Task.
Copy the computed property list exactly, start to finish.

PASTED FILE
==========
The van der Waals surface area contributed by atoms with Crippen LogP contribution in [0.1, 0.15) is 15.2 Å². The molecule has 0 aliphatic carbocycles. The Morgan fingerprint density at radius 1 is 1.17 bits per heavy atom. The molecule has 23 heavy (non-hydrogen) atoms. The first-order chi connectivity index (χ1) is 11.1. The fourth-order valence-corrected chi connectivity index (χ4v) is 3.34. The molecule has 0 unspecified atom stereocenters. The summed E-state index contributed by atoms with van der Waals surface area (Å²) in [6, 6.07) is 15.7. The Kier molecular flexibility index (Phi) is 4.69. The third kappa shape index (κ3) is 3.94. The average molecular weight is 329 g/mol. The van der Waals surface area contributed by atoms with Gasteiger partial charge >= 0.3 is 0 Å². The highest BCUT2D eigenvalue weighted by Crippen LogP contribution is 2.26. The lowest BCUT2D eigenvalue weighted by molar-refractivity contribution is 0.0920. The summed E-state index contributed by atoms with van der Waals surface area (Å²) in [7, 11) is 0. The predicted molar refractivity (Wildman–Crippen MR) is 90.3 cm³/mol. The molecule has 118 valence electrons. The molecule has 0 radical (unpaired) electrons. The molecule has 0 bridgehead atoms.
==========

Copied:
The van der Waals surface area contributed by atoms with Crippen LogP contribution in [0.1, 0.15) is 15.2 Å². The molecule has 0 aliphatic carbocycles. The Morgan fingerprint density at radius 1 is 1.17 bits per heavy atom. The molecule has 23 heavy (non-hydrogen) atoms. The first-order chi connectivity index (χ1) is 11.1. The fourth-order valence-corrected chi connectivity index (χ4v) is 3.34. The molecule has 0 unspecified atom stereocenters. The summed E-state index contributed by atoms with van der Waals surface area (Å²) in [6, 6.07) is 15.7. The Kier molecular flexibility index (Phi) is 4.69. The third kappa shape index (κ3) is 3.94. The average molecular weight is 329 g/mol. The van der Waals surface area contributed by atoms with Gasteiger partial charge >= 0.3 is 0 Å². The highest BCUT2D eigenvalue weighted by Crippen LogP contribution is 2.26. The lowest BCUT2D eigenvalue weighted by molar-refractivity contribution is 0.0920. The summed E-state index contributed by atoms with van der Waals surface area (Å²) in [7, 11) is 0. The predicted molar refractivity (Wildman–Crippen MR) is 90.3 cm³/mol. The molecule has 118 valence electrons. The molecule has 0 radical (unpaired) electrons. The molecule has 0 bridgehead atoms.